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Epidemiology of ultra-low density malaria infections and their relevance for control and elimination

English title Epidemiology of ultra-low density malaria infections and their relevance for control and elimination
Applicant Felger Ingrid
Number 159580
Funding scheme Project funding (Div. I-III)
Research institution Abt. öff. Gesundheitswesen und Epidemiologie Schweizerisches Tropen- und Public Health-Institut
Institution of higher education University of Basel - BS
Main discipline Infectious Diseases
Start/End 01.05.2015 - 30.04.2019
Approved amount 491'486.00
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All Disciplines (2)

Discipline
Infectious Diseases
Methods of Epidemiology and Preventive Medicine

Keywords (9)

interventions ; malaria; reservoir of infection; genotyping ; gametocytes; molecular epidemiology; molecular monitoring; malaria elimination; infection dynamics

Lay Summary (German)

Lead
Neue molekularbiologische Techniken ermöglichen den Nachweis von Malaria-Parasiten auch noch in Blutproben von Menschen, die nur mit sehr wenigen Parasiten infiziert sind. Als Folge von weltweiter und seit einigen Jahren intensivierter Malaria-Kontrolle wird erwartet, dass der Anteil an symptomfreien Infektionen mit sehr niedriger Parasitendichte in Zukunft im Verhältnis zu symptomatischen Malariafällen weiter zunehmen wird. Daher stellt sich nun die Frage, ob diese extrem niedrigen Parasiteninfektionen für die Übertragung auf Anopheles Moskitos überhaupt eine Rolle spielen? Das Forschungsprojekt hat zum Ziel, speziell die epidemiologische Bedeutung von Infektionen mit sehr niedrigen Parasitendichten durch molekular-diagnostische Untersuchungen an Patienten und Moskitos aufzuklären.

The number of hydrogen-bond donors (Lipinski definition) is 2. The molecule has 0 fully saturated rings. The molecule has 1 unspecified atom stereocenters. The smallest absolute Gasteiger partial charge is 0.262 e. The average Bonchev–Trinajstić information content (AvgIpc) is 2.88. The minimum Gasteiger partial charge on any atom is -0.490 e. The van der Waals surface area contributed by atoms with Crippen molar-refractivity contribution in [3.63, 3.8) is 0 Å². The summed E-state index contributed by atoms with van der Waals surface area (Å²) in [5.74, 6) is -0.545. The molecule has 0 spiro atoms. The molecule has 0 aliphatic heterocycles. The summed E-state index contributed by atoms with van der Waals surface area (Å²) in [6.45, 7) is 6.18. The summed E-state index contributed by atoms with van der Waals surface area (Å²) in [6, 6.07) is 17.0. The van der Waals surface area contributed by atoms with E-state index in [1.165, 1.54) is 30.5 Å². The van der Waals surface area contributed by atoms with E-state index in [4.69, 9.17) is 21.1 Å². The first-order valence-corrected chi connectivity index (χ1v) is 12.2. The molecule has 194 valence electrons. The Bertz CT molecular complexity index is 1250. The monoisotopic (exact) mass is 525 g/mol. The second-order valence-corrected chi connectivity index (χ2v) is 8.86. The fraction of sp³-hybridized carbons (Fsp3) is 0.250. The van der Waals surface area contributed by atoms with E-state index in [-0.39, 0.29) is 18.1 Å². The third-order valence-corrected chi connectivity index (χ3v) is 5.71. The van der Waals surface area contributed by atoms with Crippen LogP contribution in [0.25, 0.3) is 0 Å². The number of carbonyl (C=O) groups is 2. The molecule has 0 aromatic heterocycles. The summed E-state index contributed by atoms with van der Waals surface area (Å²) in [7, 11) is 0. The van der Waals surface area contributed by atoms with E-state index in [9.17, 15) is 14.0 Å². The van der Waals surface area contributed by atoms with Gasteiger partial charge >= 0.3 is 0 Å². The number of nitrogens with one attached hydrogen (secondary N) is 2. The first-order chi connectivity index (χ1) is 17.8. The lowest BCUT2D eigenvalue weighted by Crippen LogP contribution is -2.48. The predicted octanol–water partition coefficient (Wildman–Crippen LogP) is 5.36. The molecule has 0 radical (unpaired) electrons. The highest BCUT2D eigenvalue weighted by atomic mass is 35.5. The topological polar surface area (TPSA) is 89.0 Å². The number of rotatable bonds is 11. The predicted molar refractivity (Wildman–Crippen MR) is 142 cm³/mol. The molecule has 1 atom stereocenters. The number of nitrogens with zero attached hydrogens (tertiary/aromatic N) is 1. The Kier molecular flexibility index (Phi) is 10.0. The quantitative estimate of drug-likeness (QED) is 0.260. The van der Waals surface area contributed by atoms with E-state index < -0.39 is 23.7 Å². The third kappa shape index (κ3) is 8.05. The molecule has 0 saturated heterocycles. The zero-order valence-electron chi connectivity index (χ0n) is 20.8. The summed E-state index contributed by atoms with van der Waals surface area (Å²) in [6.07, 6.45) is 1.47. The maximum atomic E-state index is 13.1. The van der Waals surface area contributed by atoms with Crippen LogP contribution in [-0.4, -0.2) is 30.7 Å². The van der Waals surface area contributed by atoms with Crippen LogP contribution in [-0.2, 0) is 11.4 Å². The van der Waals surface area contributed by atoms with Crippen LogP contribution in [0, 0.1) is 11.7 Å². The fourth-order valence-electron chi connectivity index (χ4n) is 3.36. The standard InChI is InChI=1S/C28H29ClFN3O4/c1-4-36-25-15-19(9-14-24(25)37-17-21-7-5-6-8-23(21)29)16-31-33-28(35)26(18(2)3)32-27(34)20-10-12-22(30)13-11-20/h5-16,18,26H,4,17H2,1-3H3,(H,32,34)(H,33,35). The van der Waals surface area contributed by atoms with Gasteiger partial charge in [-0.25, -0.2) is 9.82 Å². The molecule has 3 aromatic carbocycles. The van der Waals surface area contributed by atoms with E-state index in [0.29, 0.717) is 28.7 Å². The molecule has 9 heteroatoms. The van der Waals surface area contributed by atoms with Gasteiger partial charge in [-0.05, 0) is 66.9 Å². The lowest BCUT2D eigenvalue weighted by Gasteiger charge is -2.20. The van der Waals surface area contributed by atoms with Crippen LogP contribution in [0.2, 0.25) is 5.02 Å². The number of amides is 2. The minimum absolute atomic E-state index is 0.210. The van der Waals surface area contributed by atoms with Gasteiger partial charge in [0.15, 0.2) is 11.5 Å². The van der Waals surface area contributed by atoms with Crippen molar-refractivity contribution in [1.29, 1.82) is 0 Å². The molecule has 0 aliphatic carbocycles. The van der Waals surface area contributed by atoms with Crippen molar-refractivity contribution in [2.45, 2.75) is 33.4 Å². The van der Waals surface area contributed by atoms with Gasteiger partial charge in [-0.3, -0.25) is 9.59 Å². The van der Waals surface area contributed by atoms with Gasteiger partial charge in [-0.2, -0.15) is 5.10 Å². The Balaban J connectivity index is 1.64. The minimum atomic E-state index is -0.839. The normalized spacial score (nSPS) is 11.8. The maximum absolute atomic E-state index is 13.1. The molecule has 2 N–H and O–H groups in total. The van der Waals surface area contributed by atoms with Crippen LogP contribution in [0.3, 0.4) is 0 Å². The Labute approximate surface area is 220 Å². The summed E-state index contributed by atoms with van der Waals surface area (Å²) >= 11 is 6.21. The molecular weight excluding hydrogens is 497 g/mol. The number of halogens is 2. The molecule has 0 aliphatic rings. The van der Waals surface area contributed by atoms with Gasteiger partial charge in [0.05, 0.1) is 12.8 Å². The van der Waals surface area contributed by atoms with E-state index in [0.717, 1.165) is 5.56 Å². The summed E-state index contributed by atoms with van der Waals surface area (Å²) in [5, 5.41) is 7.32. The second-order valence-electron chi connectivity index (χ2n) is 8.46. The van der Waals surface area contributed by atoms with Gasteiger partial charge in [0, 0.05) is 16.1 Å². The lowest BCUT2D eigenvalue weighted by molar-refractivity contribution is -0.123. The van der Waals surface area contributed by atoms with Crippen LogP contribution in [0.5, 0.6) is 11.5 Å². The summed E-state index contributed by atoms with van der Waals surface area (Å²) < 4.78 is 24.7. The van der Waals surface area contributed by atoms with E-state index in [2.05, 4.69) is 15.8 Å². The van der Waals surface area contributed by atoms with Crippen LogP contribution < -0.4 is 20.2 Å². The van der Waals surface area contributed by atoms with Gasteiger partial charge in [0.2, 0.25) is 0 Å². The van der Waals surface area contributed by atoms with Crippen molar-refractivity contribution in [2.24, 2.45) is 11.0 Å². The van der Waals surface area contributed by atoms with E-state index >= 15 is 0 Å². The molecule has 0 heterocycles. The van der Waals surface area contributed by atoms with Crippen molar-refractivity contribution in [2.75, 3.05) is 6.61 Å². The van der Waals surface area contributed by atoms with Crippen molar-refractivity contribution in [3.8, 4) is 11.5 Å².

Lay summary

In der bisherigen Diagnostik von Plasmodium Parasiten konnten bei Malaria-Feldstudien vor allem Infektionen mit geringer Parasitendichte nur unzureichend nachgewiesen werden. Nun zeigte der Einsatz von molekularbiologischen Methoden, dass der bisherige mikroskopische Nachweis nur die Spitze eines Eisbergs diagnostizierte. Niedrige Parasitenzahlen kommen sehr häufig bei symptomfreien Plasmodium-infizierten Erwachsenen aus Malariagebieten vor. Sie bleiben meist unbemerkt und werden daher auch nicht behandelt. Nun  stellt sich die Frage, inwiefern diese Infektionen überhaupt für die weitere Übertragung von Bedeutung sind? Wenn ja, dann müssten auch gering infizierte Parasitenträger behandelt werden, um die Ausrottung dieser Infektionskrankheit zu erreichen.